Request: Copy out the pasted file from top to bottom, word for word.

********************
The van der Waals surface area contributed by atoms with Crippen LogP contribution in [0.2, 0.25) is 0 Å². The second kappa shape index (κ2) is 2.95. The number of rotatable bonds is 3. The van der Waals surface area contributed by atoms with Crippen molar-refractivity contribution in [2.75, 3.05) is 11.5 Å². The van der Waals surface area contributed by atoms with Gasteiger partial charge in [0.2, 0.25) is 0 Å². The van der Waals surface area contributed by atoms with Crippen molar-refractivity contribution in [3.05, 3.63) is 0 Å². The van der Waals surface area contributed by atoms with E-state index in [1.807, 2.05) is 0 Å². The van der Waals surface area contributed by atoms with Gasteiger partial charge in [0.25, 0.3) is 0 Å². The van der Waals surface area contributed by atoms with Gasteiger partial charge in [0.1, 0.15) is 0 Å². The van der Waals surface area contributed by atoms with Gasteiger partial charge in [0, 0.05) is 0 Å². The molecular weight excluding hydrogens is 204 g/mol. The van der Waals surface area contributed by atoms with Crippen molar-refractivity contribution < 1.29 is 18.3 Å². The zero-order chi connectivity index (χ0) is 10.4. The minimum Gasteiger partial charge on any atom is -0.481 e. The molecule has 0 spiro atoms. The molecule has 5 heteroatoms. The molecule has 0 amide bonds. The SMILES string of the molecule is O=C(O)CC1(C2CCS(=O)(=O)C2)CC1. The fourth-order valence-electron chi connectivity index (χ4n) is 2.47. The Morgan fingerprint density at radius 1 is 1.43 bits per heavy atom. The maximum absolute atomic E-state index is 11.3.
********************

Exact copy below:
The van der Waals surface area contributed by atoms with Crippen LogP contribution in [0.2, 0.25) is 0 Å². The second kappa shape index (κ2) is 2.95. The number of rotatable bonds is 3. The van der Waals surface area contributed by atoms with Crippen molar-refractivity contribution in [2.75, 3.05) is 11.5 Å². The van der Waals surface area contributed by atoms with Gasteiger partial charge in [0.2, 0.25) is 0 Å². The van der Waals surface area contributed by atoms with Crippen molar-refractivity contribution in [3.05, 3.63) is 0 Å². The van der Waals surface area contributed by atoms with E-state index in [1.807, 2.05) is 0 Å². The van der Waals surface area contributed by atoms with Gasteiger partial charge in [0.25, 0.3) is 0 Å². The van der Waals surface area contributed by atoms with Gasteiger partial charge in [0.1, 0.15) is 0 Å². The van der Waals surface area contributed by atoms with Gasteiger partial charge in [0, 0.05) is 0 Å². The molecular weight excluding hydrogens is 204 g/mol. The van der Waals surface area contributed by atoms with Crippen molar-refractivity contribution < 1.29 is 18.3 Å². The zero-order chi connectivity index (χ0) is 10.4. The minimum Gasteiger partial charge on any atom is -0.481 e. The molecule has 0 spiro atoms. The molecule has 5 heteroatoms. The molecule has 0 amide bonds. The SMILES string of the molecule is O=C(O)CC1(C2CCS(=O)(=O)C2)CC1. The fourth-order valence-electron chi connectivity index (χ4n) is 2.47. The Morgan fingerprint density at radius 1 is 1.43 bits per heavy atom. The maximum absolute atomic E-state index is 11.3.